I hear voices. I’m not thinking them. They are speaking to me. I hear them. People don’t like people who hear voices. I’m going to be burned someday. Probably by my mother, who is looking at me from her old chair that wreaks of fear, and someone who plays tennis on their time off. She knows I’m hearing them. But I look at her like I’ve hit a homerun, and I’m running the bases. Like I’ve done an incredible thing, the voices.
“I know they’re talking to you, Clara.”
“I know you know.”
“You know I don’t like you listening to them.”
“What if I’m a saint?”
“What if you’re schizophrenic?”
“I’m going to start a religion.”
I have thought about starting a religion. I’ll tell everyone God is speaking to me. I’ll be divine. I’ll hire a robed boy to walk behind me because every time someone mentions the word “God,” I’m going to faint. I’m going to liberate my followers by showing them that they aren’t important. That the voice has told me so. That if they want to be happy they must stop trying and focus on anything but themselves for two whole seconds. I’m going to have mandatory communal laugh sessions, in which every member of the congregation will stand on a stage and tell the crowd what they want out of life. All their wishes. How they want their life to be. And we are going to laugh at everything they say. And call God, “Mother.”
“You can’t go out tonight if they’re talking.”
I’m going on a date tonight. This is something I do from time to time. He’s tall, and I want to climb him.
“Is this a nice a boy, Clara?” My mother asks.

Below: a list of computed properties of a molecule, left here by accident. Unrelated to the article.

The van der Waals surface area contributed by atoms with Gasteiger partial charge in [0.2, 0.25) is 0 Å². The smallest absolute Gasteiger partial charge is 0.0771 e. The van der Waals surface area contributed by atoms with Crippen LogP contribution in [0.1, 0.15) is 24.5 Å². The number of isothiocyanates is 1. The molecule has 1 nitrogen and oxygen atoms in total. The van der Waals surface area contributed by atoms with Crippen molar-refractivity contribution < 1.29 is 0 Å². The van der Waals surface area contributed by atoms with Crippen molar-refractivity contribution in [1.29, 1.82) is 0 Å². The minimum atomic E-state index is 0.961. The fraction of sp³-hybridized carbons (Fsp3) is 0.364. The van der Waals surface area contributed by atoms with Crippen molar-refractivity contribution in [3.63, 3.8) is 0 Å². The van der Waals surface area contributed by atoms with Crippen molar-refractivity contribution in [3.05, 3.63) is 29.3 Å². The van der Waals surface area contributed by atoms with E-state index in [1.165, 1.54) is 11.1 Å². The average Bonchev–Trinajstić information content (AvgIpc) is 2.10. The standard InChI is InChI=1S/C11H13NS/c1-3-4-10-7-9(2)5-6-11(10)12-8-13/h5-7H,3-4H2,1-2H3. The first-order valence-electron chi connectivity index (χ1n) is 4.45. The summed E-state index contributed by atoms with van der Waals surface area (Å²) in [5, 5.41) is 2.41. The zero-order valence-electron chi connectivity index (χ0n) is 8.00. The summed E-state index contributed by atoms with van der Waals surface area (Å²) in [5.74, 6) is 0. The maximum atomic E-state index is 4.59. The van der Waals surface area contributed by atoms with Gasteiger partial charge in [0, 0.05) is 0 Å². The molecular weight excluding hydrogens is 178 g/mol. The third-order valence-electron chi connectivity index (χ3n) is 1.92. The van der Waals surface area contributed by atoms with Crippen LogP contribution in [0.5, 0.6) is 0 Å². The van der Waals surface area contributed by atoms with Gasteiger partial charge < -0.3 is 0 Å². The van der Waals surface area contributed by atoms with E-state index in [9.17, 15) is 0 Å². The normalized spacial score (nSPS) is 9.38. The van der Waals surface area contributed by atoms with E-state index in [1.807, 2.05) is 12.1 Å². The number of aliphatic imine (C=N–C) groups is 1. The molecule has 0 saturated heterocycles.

“He’s beautiful, his name is Robert Winn, and he’s tall.”
God, I love that he’s tall.
“What if they won’t stop talking, and you can’t listen?”
“What if I’m the prophet and can tell others how to dress?”
The car horn honks, it’s Robert. He doesn’t care that I live at home. He’s in a suit, and it looks like he’s never worn it before. This is a good thing, I need my disciples to want to impress me. I have medication, but I don’t take it. It makes me sleepy and fat. The voices aren’t that bad. They’re mostly male, and a few females that sound older. They comfort me and warn me about suspicious people on the subway. They lift me up when I need a lift. They told me to not be afraid and ask Robert out to dinner. They say happy birthday, and for my latest, my 22nd, they sang the song. The whole goddamn song.
My mother is begging me to take a pill, in case the voices get out of hand. “Please take a pill with you, please! He might be the one.”
I take it, but she knows my feelings on medication. I like the voices. They know me. Better than my mother even. He knocks loudly, I hate people who knock loudly. It startles the voices. I open the door, “Jesus, don’t knock so loud.”
“You look beautiful.”
“Thanks, you really are a hunk, Robert.”
Kiss him wildly.
I obey, I always obey. I can’t reach his tall head, so I grab his neck and bend him towards me. I kiss him with passion. He seems frightened. When I lay off he says, “Dear God.” If I had hired a robed boy to catch me, this is when I faint. My followers would blush and praise this bliss.
“If we ever go out again, don’t ever knock. Even if it’s soft.”
“Alright, Clara. I’m sorry.”
His sins are forgiven.
Adam Scharf was born and raised in Utica, NY. He now lives in Orlando, Florida writing and working as a professional improviser. This is his first publication with Jokes Review, and he'd like to thank them for the opportunity. Previous work has been published in Clockwise Cat Magazine, and Adam recently completed his first novel. Adam would also like to thank Andrew Wilcox for the initial editing of this story.